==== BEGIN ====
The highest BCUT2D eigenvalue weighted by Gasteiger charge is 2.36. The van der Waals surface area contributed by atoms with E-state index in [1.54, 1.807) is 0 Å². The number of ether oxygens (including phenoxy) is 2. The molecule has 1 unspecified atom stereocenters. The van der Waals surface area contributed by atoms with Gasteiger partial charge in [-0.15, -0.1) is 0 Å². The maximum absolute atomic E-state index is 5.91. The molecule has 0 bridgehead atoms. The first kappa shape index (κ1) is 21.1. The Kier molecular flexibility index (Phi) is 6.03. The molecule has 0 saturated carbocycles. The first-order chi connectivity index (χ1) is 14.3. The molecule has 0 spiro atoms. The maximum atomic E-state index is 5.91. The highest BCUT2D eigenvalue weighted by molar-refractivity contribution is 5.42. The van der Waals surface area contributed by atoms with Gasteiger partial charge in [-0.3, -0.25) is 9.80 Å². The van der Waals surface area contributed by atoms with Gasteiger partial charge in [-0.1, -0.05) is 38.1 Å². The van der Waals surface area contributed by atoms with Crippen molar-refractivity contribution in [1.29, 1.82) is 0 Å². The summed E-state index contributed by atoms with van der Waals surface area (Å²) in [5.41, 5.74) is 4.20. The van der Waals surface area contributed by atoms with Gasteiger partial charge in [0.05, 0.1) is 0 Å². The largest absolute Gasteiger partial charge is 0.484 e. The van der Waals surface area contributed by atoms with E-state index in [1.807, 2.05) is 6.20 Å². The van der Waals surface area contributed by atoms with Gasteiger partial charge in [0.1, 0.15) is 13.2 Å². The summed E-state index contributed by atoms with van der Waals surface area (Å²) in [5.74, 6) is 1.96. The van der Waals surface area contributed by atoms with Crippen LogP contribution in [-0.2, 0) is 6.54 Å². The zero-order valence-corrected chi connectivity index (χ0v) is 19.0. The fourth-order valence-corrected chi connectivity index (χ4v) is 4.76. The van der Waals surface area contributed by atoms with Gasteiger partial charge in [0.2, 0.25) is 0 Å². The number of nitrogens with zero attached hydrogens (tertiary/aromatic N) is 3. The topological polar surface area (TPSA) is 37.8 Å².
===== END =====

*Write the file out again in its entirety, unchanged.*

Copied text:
The highest BCUT2D eigenvalue weighted by Gasteiger charge is 2.36. The van der Waals surface area contributed by atoms with E-state index in [1.54, 1.807) is 0 Å². The number of ether oxygens (including phenoxy) is 2. The molecule has 1 unspecified atom stereocenters. The van der Waals surface area contributed by atoms with Gasteiger partial charge in [-0.15, -0.1) is 0 Å². The maximum absolute atomic E-state index is 5.91. The molecule has 0 bridgehead atoms. The first kappa shape index (κ1) is 21.1. The Kier molecular flexibility index (Phi) is 6.03. The molecule has 0 saturated carbocycles. The first-order chi connectivity index (χ1) is 14.3. The molecule has 0 spiro atoms. The maximum atomic E-state index is 5.91. The highest BCUT2D eigenvalue weighted by molar-refractivity contribution is 5.42. The van der Waals surface area contributed by atoms with Gasteiger partial charge in [-0.3, -0.25) is 9.80 Å². The van der Waals surface area contributed by atoms with Gasteiger partial charge in [-0.1, -0.05) is 38.1 Å². The van der Waals surface area contributed by atoms with Crippen molar-refractivity contribution in [1.29, 1.82) is 0 Å². The summed E-state index contributed by atoms with van der Waals surface area (Å²) in [5.41, 5.74) is 4.20. The van der Waals surface area contributed by atoms with Gasteiger partial charge in [0.05, 0.1) is 0 Å². The largest absolute Gasteiger partial charge is 0.484 e. The van der Waals surface area contributed by atoms with E-state index in [1.807, 2.05) is 6.20 Å². The van der Waals surface area contributed by atoms with Gasteiger partial charge in [0.1, 0.15) is 13.2 Å². The summed E-state index contributed by atoms with van der Waals surface area (Å²) in [5.74, 6) is 1.96. The van der Waals surface area contributed by atoms with Crippen LogP contribution in [-0.2, 0) is 6.54 Å². The zero-order valence-corrected chi connectivity index (χ0v) is 19.0. The fourth-order valence-corrected chi connectivity index (χ4v) is 4.76. The van der Waals surface area contributed by atoms with Gasteiger partial charge in [0.2, 0.25) is 0 Å². The number of nitrogens with zero attached hydrogens (tertiary/aromatic N) is 3. The topological polar surface area (TPSA) is 37.8 Å².